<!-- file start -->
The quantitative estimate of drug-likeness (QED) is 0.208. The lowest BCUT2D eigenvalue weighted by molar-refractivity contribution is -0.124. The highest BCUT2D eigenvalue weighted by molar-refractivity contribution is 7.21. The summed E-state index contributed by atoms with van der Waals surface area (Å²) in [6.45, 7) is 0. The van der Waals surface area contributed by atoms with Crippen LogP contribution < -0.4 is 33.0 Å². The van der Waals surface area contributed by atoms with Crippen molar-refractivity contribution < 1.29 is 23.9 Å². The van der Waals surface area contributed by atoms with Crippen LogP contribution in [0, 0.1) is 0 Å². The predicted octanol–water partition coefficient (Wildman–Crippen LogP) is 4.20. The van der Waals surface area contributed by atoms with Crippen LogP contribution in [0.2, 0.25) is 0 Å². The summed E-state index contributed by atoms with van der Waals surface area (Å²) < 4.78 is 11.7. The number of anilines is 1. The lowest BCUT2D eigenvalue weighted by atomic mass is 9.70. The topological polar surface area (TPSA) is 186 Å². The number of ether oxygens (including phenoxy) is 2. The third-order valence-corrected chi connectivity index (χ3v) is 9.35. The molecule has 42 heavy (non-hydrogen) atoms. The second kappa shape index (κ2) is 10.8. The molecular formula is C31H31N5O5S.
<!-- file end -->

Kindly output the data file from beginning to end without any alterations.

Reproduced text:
The quantitative estimate of drug-likeness (QED) is 0.208. The lowest BCUT2D eigenvalue weighted by molar-refractivity contribution is -0.124. The highest BCUT2D eigenvalue weighted by molar-refractivity contribution is 7.21. The summed E-state index contributed by atoms with van der Waals surface area (Å²) in [6.45, 7) is 0. The van der Waals surface area contributed by atoms with Crippen LogP contribution < -0.4 is 33.0 Å². The van der Waals surface area contributed by atoms with Crippen molar-refractivity contribution < 1.29 is 23.9 Å². The van der Waals surface area contributed by atoms with Crippen LogP contribution in [0, 0.1) is 0 Å². The predicted octanol–water partition coefficient (Wildman–Crippen LogP) is 4.20. The van der Waals surface area contributed by atoms with Crippen LogP contribution in [0.2, 0.25) is 0 Å². The summed E-state index contributed by atoms with van der Waals surface area (Å²) < 4.78 is 11.7. The number of anilines is 1. The lowest BCUT2D eigenvalue weighted by atomic mass is 9.70. The topological polar surface area (TPSA) is 186 Å². The number of ether oxygens (including phenoxy) is 2. The third-order valence-corrected chi connectivity index (χ3v) is 9.35. The molecule has 42 heavy (non-hydrogen) atoms. The second kappa shape index (κ2) is 10.8. The molecular formula is C31H31N5O5S.